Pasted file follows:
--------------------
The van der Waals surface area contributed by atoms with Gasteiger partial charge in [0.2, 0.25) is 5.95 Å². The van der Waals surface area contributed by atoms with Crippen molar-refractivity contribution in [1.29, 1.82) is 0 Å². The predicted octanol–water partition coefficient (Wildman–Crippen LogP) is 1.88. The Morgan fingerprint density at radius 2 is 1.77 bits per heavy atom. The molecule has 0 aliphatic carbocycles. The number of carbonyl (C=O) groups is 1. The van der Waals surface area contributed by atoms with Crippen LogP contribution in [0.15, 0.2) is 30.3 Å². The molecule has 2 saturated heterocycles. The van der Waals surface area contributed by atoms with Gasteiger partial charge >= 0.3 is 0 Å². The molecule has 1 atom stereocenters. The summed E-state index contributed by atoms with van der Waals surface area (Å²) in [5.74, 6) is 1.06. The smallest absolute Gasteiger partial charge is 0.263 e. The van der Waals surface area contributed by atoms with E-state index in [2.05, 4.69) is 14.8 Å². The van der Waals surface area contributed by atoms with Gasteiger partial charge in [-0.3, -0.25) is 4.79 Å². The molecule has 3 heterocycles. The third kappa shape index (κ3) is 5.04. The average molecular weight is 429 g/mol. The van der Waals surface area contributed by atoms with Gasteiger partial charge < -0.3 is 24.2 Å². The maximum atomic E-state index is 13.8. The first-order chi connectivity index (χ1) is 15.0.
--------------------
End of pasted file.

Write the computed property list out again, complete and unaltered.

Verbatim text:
The van der Waals surface area contributed by atoms with Gasteiger partial charge in [0.2, 0.25) is 5.95 Å². The van der Waals surface area contributed by atoms with Crippen molar-refractivity contribution in [1.29, 1.82) is 0 Å². The predicted octanol–water partition coefficient (Wildman–Crippen LogP) is 1.88. The Morgan fingerprint density at radius 2 is 1.77 bits per heavy atom. The molecule has 0 aliphatic carbocycles. The number of carbonyl (C=O) groups is 1. The van der Waals surface area contributed by atoms with Crippen LogP contribution in [0.15, 0.2) is 30.3 Å². The molecule has 2 saturated heterocycles. The van der Waals surface area contributed by atoms with Gasteiger partial charge >= 0.3 is 0 Å². The molecule has 1 atom stereocenters. The summed E-state index contributed by atoms with van der Waals surface area (Å²) in [5.74, 6) is 1.06. The smallest absolute Gasteiger partial charge is 0.263 e. The van der Waals surface area contributed by atoms with E-state index in [2.05, 4.69) is 14.8 Å². The van der Waals surface area contributed by atoms with Gasteiger partial charge in [-0.3, -0.25) is 4.79 Å². The molecule has 3 heterocycles. The third kappa shape index (κ3) is 5.04. The average molecular weight is 429 g/mol. The van der Waals surface area contributed by atoms with Gasteiger partial charge < -0.3 is 24.2 Å². The maximum atomic E-state index is 13.8. The first-order chi connectivity index (χ1) is 15.0.